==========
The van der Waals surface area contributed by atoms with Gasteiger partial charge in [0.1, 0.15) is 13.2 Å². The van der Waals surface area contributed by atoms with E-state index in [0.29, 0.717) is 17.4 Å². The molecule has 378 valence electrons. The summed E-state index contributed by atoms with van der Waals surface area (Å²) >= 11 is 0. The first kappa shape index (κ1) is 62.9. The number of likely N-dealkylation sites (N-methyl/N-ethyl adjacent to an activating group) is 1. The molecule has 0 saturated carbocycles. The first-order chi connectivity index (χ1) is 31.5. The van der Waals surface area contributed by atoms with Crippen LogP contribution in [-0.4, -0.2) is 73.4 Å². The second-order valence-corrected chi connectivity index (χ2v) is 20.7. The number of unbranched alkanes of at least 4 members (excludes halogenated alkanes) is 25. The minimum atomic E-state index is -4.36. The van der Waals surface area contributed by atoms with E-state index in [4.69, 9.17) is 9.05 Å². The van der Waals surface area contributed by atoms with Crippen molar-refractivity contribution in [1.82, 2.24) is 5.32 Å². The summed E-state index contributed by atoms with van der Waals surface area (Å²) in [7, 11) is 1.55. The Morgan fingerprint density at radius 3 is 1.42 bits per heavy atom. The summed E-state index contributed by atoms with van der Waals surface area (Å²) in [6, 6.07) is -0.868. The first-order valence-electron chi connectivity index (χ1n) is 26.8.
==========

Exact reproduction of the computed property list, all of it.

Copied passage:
The van der Waals surface area contributed by atoms with Gasteiger partial charge in [0.1, 0.15) is 13.2 Å². The van der Waals surface area contributed by atoms with E-state index in [0.29, 0.717) is 17.4 Å². The molecule has 378 valence electrons. The summed E-state index contributed by atoms with van der Waals surface area (Å²) >= 11 is 0. The first kappa shape index (κ1) is 62.9. The number of likely N-dealkylation sites (N-methyl/N-ethyl adjacent to an activating group) is 1. The molecule has 0 saturated carbocycles. The first-order chi connectivity index (χ1) is 31.5. The van der Waals surface area contributed by atoms with Crippen LogP contribution in [-0.4, -0.2) is 73.4 Å². The second-order valence-corrected chi connectivity index (χ2v) is 20.7. The number of unbranched alkanes of at least 4 members (excludes halogenated alkanes) is 25. The minimum atomic E-state index is -4.36. The van der Waals surface area contributed by atoms with E-state index in [4.69, 9.17) is 9.05 Å². The van der Waals surface area contributed by atoms with Crippen molar-refractivity contribution in [1.82, 2.24) is 5.32 Å². The summed E-state index contributed by atoms with van der Waals surface area (Å²) in [7, 11) is 1.55. The Morgan fingerprint density at radius 3 is 1.42 bits per heavy atom. The summed E-state index contributed by atoms with van der Waals surface area (Å²) in [6, 6.07) is -0.868. The first-order valence-electron chi connectivity index (χ1n) is 26.8.